Extension of lymphocyte viability for radiation biodosimetry: Potential implications for radiological/nuclear mass casualty incidents.

Research paper by Tammy T Smith, Maria M Escalona, Terri T Ryan, Gordon K GK Livingston, Jacob T JT Sanders, Adayabalam S AS Balajee

Indexed on: 12 Dec '18Published on: 12 Dec '18Published in: Journal of Cellular Biochemistry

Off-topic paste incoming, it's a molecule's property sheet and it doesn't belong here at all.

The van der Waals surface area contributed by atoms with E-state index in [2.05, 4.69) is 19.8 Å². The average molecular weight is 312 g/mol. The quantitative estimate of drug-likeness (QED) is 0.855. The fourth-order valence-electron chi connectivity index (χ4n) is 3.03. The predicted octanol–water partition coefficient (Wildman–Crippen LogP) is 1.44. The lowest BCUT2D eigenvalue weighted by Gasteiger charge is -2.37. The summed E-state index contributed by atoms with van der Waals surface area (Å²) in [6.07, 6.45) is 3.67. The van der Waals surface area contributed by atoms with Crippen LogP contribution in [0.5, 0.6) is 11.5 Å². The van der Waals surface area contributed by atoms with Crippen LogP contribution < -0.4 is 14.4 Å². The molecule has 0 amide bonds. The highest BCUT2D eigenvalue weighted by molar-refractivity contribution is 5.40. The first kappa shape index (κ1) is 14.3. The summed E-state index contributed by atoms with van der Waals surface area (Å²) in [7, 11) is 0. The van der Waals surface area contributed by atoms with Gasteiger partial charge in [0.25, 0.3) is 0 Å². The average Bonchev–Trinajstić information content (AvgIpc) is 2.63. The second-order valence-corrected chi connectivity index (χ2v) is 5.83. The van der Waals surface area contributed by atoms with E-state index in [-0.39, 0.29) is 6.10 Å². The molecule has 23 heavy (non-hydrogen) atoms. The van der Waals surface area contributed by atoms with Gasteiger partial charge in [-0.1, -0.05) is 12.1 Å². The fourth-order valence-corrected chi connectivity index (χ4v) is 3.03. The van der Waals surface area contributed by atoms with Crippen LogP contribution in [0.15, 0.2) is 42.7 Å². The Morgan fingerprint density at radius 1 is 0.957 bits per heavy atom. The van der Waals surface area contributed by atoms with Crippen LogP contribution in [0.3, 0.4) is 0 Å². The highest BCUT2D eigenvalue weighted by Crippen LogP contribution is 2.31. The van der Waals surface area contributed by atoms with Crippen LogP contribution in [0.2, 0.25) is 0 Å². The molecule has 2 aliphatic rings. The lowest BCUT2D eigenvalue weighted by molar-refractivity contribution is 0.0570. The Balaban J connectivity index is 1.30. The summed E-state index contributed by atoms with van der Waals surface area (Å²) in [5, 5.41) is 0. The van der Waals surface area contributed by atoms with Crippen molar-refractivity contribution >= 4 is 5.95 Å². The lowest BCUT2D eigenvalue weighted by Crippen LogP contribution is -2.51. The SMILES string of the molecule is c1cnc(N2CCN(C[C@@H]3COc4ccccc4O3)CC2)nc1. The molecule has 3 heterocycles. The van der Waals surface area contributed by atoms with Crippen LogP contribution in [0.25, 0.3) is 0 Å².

Dicentric chromosome assay (DCA) is routinely used for estimating the absorbed radiation dose in exposed humans. Optimal lymphocyte viability is crucial for reliable dose estimation and most cytogenetic laboratories prefer the receipt of blood samples within 24 to 36 hours after collection. Delays in the shipment/receipt of samples can occur sometimes under certain unforeseen circumstances: (1) Adverse weather conditions, (2) distant location of blood collection sites, and (3) shipping and handling of a large number of samples after radiological/nuclear mass casualty incident(s). To circumvent some of these limitations, we evaluated the suitability of ex vivo irradiated blood samples stored in the presence of phytohemagglutinin (PHA) for 7 days at ambient temperature (22-24°C) for radiation biodosimetry. Blood samples stored in the presence of PHA for up to 7 days showed a higher mitotic index than blood samples stored without PHA. To verify the use of stored blood samples for DCA, frequencies of X-rays induced dicentric chromosomes were analyzed in the blood samples that were cultured either 24 hours after exposure or 7 days later after storage. Our results indicate that storage of ex vivo irradiated blood samples in the presence of PHA at ambient temperature was found optimal for DCA and that the radiation doses estimated by dicentric chromosome frequencies were grossly similar between the fresh and stored blood samples. Our study suggests that reliable and accurate biodosimetry results can be obtained for triage using blood samples stored for up to a week at ambient temperature in the presence of PHA. © 2018 Wiley Periodicals, Inc.